Lesson from Japan

Load Curriculum with Expertise

Students in Japan. (alexa627/flickr)
Students in Japan have the benefit of many teachers' expertise. (alexa627/flickr)

Educators who plan lessons together create more effective learning experiences for students. This has been a proven practice in the Japanese education system for over a century.

Team teaching, teaching to strengths, having peers provide feedback, and observing others to learn new ideas and strategies are ways in which globally focused schools best serve students. When teachers plan together, even without team teaching, their combined knowledge and experience is always more valuable than what one teacher alone might develop. One example of such collaboration is called Japanese Lesson Study, a process developed during Meiji-era Japan, and is still in use today because of its effectiveness.

Japanese Lesson Study is a collaborative professional development tool that encourages teachers to work in groups of four to six educators each, usually at a specific grade level, to plan, observe, examine, and refine classroom lessons.

This process, which could take years, begins with the group of teachers setting a goal for themselves. They then create curriculum that aims to meet this goal. Teachers in Japan are expected to participate in this process and almost every single teacher is involved in at least one lesson study group, some also participate in districtwide groups, which meet in the evenings. A large portion of time is devoted to this process. The teams provide mentoring and training, but also allow teachers to try new teaching techniques.

A process of teaching the lessons, analyzing how they work in the classroom, and then revising the lessons with the group follows.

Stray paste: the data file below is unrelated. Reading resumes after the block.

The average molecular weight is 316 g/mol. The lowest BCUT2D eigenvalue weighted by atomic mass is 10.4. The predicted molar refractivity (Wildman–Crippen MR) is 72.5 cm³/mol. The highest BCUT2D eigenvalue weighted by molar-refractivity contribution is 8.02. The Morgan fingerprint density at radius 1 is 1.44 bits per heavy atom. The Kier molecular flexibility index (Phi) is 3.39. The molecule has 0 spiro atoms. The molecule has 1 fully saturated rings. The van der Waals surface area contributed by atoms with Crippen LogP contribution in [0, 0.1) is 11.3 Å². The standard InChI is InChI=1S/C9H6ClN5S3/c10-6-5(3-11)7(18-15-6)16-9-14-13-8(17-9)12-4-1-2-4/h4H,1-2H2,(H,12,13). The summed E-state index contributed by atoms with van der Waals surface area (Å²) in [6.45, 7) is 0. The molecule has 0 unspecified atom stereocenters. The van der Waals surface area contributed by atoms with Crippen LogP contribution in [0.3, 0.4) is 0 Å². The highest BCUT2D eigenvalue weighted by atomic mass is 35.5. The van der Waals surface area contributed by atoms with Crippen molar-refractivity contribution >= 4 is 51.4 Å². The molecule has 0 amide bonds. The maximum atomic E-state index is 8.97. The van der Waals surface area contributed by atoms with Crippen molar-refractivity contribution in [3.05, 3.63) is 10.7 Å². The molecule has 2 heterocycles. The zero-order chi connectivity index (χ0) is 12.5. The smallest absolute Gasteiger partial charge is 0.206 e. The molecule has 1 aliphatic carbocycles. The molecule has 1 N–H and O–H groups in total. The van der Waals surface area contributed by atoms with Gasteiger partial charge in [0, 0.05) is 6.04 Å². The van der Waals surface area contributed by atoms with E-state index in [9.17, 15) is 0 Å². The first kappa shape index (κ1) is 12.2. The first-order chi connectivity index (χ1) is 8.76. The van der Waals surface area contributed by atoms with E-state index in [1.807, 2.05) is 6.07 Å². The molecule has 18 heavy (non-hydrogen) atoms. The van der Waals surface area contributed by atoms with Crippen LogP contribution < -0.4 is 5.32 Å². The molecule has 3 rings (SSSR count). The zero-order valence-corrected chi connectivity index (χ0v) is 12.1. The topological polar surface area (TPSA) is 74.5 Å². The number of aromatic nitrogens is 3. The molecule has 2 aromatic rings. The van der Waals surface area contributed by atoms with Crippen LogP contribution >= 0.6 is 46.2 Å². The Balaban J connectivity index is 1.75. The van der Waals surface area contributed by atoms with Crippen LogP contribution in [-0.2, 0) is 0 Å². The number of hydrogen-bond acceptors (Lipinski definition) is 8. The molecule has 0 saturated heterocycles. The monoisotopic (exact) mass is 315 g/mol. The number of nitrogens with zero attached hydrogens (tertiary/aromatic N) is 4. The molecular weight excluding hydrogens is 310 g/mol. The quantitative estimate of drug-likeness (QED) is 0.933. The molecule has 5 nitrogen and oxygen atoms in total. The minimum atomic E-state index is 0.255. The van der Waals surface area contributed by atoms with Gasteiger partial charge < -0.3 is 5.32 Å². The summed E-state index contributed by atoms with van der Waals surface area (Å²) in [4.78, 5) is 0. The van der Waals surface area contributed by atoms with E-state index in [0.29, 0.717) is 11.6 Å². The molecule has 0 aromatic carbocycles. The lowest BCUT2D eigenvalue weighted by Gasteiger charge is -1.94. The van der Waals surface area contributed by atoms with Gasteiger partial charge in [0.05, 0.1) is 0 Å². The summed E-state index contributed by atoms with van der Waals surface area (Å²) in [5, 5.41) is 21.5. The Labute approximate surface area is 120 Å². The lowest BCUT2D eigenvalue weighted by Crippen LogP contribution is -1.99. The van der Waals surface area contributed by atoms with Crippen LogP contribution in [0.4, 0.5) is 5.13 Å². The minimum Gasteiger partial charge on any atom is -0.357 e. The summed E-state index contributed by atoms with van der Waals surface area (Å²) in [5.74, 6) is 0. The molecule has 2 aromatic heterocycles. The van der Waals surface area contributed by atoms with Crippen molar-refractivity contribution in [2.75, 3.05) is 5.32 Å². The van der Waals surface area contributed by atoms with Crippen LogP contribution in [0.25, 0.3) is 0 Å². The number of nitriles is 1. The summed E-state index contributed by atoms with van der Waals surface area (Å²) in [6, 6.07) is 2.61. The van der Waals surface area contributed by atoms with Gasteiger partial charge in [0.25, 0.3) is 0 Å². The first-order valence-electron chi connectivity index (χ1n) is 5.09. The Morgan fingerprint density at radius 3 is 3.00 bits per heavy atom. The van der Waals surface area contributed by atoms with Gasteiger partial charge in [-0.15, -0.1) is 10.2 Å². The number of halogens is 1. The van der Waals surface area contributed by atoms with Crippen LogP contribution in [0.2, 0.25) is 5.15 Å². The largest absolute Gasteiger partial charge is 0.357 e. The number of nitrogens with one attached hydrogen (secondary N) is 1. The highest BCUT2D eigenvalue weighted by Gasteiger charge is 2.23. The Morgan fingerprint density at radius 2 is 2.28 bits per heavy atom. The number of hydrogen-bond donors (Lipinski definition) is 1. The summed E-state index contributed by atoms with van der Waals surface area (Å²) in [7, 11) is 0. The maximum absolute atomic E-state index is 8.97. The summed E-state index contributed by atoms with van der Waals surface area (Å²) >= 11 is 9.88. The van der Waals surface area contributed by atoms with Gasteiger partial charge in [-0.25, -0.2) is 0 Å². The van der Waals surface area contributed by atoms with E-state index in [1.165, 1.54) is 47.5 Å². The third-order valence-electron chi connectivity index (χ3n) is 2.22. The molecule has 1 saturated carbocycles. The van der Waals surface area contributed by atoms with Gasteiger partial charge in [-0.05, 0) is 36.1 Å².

Here is an abbreviated version of this process that could be used for any subject:

  1. Decide on a research theme or goal–-it should be something that fits within standards or a scope and sequence. For example, critical thinking in science inquiry.
  2. Meet with colleagues to plan a lesson on a specific topic and unit, pooling knowledge, and creating a first draft.
  3. Make collaborative decisions on content, the integration of global competencies, materials, and teaching strategies.
  4. Teach the lesson to colleagues as a form of practice. Some teachers are open to being observed while teaching the lesson to students.
  5. Use a rubric for the observation and specific language in their feedback, recording observations rather than criticisms.
  6. Review observations and rewrite the lesson to improve both content and delivery.

Teachers from other schools are sometimes invited to observe the final version of the lesson.

Collaborative planning and team teaching is a winning combination for students. It provides enhanced content and builds teacher expertise, both of which can motivate students to learn.

Framework for a Lesson
(Adapted from The Teaching Gap: Best Ideas from the World's Teachers for Improving Education in the Classroom by James Stigler and James Hiebert.)

Here is a tool to use when preparing lessons:

  1. Teacher writes learning goals.
    • What is the problem students should tackle?
    • What wording should be used for greatest clarity? o What materials should the students use?
    • How should the limited time for the lesson be allotted?
  2. Students work on the problem and then present their solutions to the entire class.
    • What are the possible answers the students might come up with?
    • What questions should be asked of the students to prompt their thinking?
    • What guidance should be given to students who might be headed in the wrong direction?
    • What should be done about students who may be at different levels of learning?
  3. Teacher leads a discussion to evaluate the various solutions that were presented.
  4. Teacher ends the lesson by reviewing the concept the students were supposed to understand through the lesson.
    • When is the appropriate moment to end the lesson? Does it correlate with the enduring understanding?

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